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TABLE OF CONTENTS Apr 21 - 27, 2014 Volume 100 Number 10 - 0 comments

Capstone 'gets it right,' analysts say

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By: Trish Saywell

Mid-tier copper producer Capstone Mining (TSX: CS; US-OTC: CSFFF) impressed analysts after posting record production results for the first quarter of the year.

The Vancouver-based company’s three producing copper mines churned out 27,600 tonnes of copper (in concentrate and cathode), along with zinc, molybdenum, lead, silver and gold by-products.

“It’s refreshing to read of a copper producer that has got it right,” Raymond Goldie and Nik Rasskazovskiy of Salman Partners commented in a note to clients.

Breaking down the numbers, Capstone’s Pinto Valley copper–moly mine in Arizona — which it bought from BHP Billiton (NYSE: BHP) in October 2013 for US$650 million — produced 16,700 tonnes of copper-in-concentrate and 600 tonnes of copper cathode. The company’s Cozamin copper–silver–zinc–lead mine in Zacatecas, Mexico, produced 5,100 tonnes of copper-in-concentrate, and its Minto copper–gold–silver mine in Canada’s Yukon turned out 5,200 tonnes of copper-in-concentrate.

Capstone forecasts yearly production will reach 102,000 tonnes of copper-in-concentrate at C1 cash costs of US$1.90 to US$2 per lb. payable copper, net of by-product credits.

Cash costs for the first quarter will be reported in May when Capstone releases its quarterly financial results, but Peter Campbell, an analyst at Jennings Capital in Toronto, anticipates they will come in at US$1.79 per lb.

“We continue to view Capstone as one of the best copper growth stories in the mid-tier producer space,” Campbell wrote in a research note after the results.

According to Campbell, a recent site visit to Pinto Valley attracted 37 visitors: 20 of them sell-side analysts, and the rest buy-side clients.

In March Capstone more than doubled Pinto Valley’s mine life, showing that the mine can operate for at least eight more years and produce a billion more pounds of copper than projected.

When it bought the mine, reserves were only enough to sustain five more years of mining. According to Capstone’s recently completed prefeasibility study, however, the mine life would extend to 2026 rather than 2018, and produce 119.5 million lb. copper, 1.4 million lb. moly and 235,000 oz. silver-in-concentrate a year, and another 6.3 million annual lb. copper cathode.

Aleksandra Bukacheva of BMO Capital Markets, who attended the recent site visit to Pinto Valley, said in a research note that challenges to the production expansion include permitting “sufficient waste and tailings capacity and meeting additional water requirements.”

But she says Pinto Valley makes Capstone a potential takeover target. “Ownership of a producing copper asset in a low political-risk environment — with 50-plus KTPA in annual production, reasonable cash-cost profile [of US$2 per lb., third quartile] and improved visibility for long mine-life potential — places Capstone in the ‘sweet spot’ of the mergers-and-acquisitions landscape, in our view.”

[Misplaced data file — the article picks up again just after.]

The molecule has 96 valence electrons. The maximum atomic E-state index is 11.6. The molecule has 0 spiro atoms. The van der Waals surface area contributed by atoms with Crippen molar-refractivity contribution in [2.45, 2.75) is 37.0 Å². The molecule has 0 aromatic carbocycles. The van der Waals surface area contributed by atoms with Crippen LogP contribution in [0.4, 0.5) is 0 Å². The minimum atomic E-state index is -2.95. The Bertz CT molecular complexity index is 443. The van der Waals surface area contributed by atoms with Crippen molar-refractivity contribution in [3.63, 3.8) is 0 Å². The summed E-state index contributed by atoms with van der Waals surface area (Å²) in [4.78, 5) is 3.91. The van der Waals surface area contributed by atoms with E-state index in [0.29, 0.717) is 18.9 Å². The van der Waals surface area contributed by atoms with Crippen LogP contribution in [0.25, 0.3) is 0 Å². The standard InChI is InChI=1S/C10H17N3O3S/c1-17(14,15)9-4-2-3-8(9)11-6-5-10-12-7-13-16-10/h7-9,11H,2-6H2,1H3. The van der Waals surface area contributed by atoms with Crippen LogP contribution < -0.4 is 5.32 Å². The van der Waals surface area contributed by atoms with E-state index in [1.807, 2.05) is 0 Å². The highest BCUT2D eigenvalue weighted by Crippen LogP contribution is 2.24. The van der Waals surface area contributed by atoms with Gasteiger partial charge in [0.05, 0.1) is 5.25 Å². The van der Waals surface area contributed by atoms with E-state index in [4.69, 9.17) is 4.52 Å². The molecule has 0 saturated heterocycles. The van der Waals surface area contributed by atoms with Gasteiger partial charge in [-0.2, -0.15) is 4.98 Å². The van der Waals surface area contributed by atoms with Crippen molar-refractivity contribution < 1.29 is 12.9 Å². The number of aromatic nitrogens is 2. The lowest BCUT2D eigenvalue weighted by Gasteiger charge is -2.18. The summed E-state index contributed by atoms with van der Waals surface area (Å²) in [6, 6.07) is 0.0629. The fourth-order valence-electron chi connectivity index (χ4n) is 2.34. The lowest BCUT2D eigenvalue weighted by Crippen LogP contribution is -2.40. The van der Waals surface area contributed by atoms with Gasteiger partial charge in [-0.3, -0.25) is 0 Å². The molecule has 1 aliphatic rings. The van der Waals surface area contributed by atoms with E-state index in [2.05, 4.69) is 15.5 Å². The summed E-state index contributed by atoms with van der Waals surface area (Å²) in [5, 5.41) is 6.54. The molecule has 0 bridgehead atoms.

Tom Meyer, an executive director of institutional equity research and a base metals and minerals analyst at CIBC World Markets, describes Capstone’s Pinto Valley acquisition as “transformational” and says it “further diversifies the production base and . . . strengthens the company’s ability to execute on its future growth plans.”

Catalysts for the company include an updated reserve estimate for Cozamin, which Meyer expects before the end of 2014. The analyst also points out that the Cozamin silver-stream sale expires in April 2017. As for the company’s 70%-owned Santo Domingo copper–iron–gold project in Chile, Capstone submitted an environmental impact assessment in October 2013, and Meyer expects the process could take 15 to 18 months. Capstone’s partner on the project is Korea Resources Corp., which owns the other 30%.

Capstone is also developing its 100%-owned Kutcho copper–zinc–gold–silver project in B.C., and holds exploration properties in Chile and Mexico.

Over the last year Capstone has traded in a range of $1.68 to $3.35 per share, and closed at $2.98 per share. At press time the company traded at $2.93 per share.

CIBC’s Meyer has raised his target price to $4.50 per share from $4 per share after the production results were released before markets opened, and describes the company as his top pick in the mid-tier space.

“The entrepreneurial management team has built this company from the ground up,” he writes. “The focus has been on cash flow and ensuring a positive return on investment. We expect more of the same from this group going forward.”

Jennings Capital has a $3.85-per-share price target. Dundee Capital Markets has a $4.40-per-share target; Laurentian Bank Securities, $3.70 per share; and BMO Capital Markets, $3.50 per share.

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